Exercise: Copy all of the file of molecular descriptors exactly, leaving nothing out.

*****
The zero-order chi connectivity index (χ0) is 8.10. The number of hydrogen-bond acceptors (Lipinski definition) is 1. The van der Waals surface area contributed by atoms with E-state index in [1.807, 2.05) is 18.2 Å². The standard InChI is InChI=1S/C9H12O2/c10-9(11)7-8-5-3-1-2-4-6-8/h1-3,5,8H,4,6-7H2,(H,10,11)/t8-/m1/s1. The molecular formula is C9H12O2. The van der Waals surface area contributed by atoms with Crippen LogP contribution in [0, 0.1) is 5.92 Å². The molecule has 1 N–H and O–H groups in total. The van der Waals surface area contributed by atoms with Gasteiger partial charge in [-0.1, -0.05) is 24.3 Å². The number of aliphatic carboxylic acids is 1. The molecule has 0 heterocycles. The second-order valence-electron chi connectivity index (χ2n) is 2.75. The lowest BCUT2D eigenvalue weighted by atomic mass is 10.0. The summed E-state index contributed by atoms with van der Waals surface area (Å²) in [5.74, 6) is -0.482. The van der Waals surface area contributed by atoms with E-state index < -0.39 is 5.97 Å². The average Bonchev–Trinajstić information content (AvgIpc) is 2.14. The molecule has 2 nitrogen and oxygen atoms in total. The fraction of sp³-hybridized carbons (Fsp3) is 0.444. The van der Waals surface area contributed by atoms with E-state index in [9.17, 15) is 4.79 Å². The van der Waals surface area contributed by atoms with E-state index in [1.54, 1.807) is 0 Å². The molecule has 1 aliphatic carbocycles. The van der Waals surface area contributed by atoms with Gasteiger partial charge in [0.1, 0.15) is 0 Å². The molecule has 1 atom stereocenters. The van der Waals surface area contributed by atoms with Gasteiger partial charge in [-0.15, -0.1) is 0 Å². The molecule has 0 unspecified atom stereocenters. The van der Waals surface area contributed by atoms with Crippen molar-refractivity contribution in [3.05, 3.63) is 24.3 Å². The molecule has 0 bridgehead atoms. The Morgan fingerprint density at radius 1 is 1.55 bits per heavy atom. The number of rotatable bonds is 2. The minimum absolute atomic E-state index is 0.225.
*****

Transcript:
The zero-order chi connectivity index (χ0) is 8.10. The number of hydrogen-bond acceptors (Lipinski definition) is 1. The van der Waals surface area contributed by atoms with E-state index in [1.807, 2.05) is 18.2 Å². The standard InChI is InChI=1S/C9H12O2/c10-9(11)7-8-5-3-1-2-4-6-8/h1-3,5,8H,4,6-7H2,(H,10,11)/t8-/m1/s1. The molecular formula is C9H12O2. The van der Waals surface area contributed by atoms with Crippen LogP contribution in [0, 0.1) is 5.92 Å². The molecule has 1 N–H and O–H groups in total. The van der Waals surface area contributed by atoms with Gasteiger partial charge in [-0.1, -0.05) is 24.3 Å². The number of aliphatic carboxylic acids is 1. The molecule has 0 heterocycles. The second-order valence-electron chi connectivity index (χ2n) is 2.75. The lowest BCUT2D eigenvalue weighted by atomic mass is 10.0. The summed E-state index contributed by atoms with van der Waals surface area (Å²) in [5.74, 6) is -0.482. The van der Waals surface area contributed by atoms with E-state index < -0.39 is 5.97 Å². The average Bonchev–Trinajstić information content (AvgIpc) is 2.14. The molecule has 2 nitrogen and oxygen atoms in total. The fraction of sp³-hybridized carbons (Fsp3) is 0.444. The van der Waals surface area contributed by atoms with E-state index in [9.17, 15) is 4.79 Å². The van der Waals surface area contributed by atoms with E-state index in [1.54, 1.807) is 0 Å². The molecule has 1 aliphatic carbocycles. The van der Waals surface area contributed by atoms with Gasteiger partial charge in [0.1, 0.15) is 0 Å². The molecule has 1 atom stereocenters. The van der Waals surface area contributed by atoms with Gasteiger partial charge in [-0.15, -0.1) is 0 Å². The molecule has 0 unspecified atom stereocenters. The van der Waals surface area contributed by atoms with Crippen molar-refractivity contribution in [3.05, 3.63) is 24.3 Å². The molecule has 0 bridgehead atoms. The Morgan fingerprint density at radius 1 is 1.55 bits per heavy atom. The number of rotatable bonds is 2. The minimum absolute atomic E-state index is 0.225.